Welcome back, Cooper — the do-gooder, go-getter and wrong-righter whose decency shone like a beacon through all of the darkness all those years ago. The music that accompanies his awakening is the Twin Peaks theme itself. He even still loves and cares for Janey-E and Sonny Jim, the family you might have expected him to simply abandon. By the time his insurance-agency boss Battlin’ Bud Bushnell warns him the FBI is looking for him and he turns to the camera and says, “I am the FBI,” it’s hard to believe there was a single Peaks freak on the planet who wasn’t either screaming for joy or a blubbering mess.

I can count on one hand the number of times I’ve been as moved by an episode of television I was by last night’s Twin Peaks. Just openly sobbing with joy. I reviewed it for Rolling Stone.

Every “Game of Thrones” Episode, Ranked from Worst to Best

August 28, 2017

14. “The Dragon and the Wolf” (Season 7, Episode 7)
The giant-size finale of what was simultaneously the series’ shortest and most epic season played like a Game of Thrones superfan’s winning bingo card. Jon and Daenerys finally hooked up, even as we learned for certain that they’re related. Jaime and Cersei finally split up, as the Kingslayer realized his sister is beyond even his concepts of morality. The Stark siblings put an end to Littlefinger’s reign of error. Winter comes to King’s Landing as snow falls on the capital. And the Night King unleashed his zombie dragon’s blue fire to send the ice of the Wall plummeting to earth, allowing his undead army to pass through. The end is nigh, folks.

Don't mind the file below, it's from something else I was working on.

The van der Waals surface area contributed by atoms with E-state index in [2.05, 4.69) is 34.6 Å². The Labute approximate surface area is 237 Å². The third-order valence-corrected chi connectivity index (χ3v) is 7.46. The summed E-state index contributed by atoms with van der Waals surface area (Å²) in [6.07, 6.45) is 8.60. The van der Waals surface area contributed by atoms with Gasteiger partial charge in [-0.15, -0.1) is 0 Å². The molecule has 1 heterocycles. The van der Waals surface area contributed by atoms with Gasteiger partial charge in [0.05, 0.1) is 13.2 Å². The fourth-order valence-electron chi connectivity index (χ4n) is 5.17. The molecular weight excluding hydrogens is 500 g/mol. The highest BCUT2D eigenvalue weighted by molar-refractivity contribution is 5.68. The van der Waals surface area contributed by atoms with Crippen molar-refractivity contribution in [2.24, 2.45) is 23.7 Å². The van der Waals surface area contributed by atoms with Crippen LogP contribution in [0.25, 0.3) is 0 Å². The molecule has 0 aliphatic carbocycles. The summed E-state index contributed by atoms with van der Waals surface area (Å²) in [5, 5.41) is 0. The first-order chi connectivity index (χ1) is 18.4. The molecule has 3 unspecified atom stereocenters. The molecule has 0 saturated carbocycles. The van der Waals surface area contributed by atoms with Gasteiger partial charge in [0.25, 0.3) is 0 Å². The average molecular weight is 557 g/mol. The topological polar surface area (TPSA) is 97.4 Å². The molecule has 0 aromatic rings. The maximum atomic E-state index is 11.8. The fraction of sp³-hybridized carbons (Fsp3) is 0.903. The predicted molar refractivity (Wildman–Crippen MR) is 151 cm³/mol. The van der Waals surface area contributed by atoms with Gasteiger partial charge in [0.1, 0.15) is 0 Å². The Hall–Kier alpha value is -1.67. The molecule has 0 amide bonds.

I revisited, revised, and fully updated my ranking of all 67 episodes of Game of Thrones thus far in ascending order of quality for Vulture.

“Game of Thrones” Season 7: Who Lived, Who Died, What We Learned

August 28, 2017

Call us crazy, but for a definitive visual for Game of Thrones Season Seven, we’d rewind a few minutes back from the fall of the Wall to Jaime’s departure from his life in King’s Landing. As he rides away from the city, snow begins to fall, soon covering the familiar red roofs and imposing towers of the capital. The weather has proven his wisdom. Jon and Dany, Sansa and Arya, Tyrion and his big brother, even the freaking Hound, who spent most of the entire season bumping into people who once tried to kill him – everyone put aside their differences for the greater good.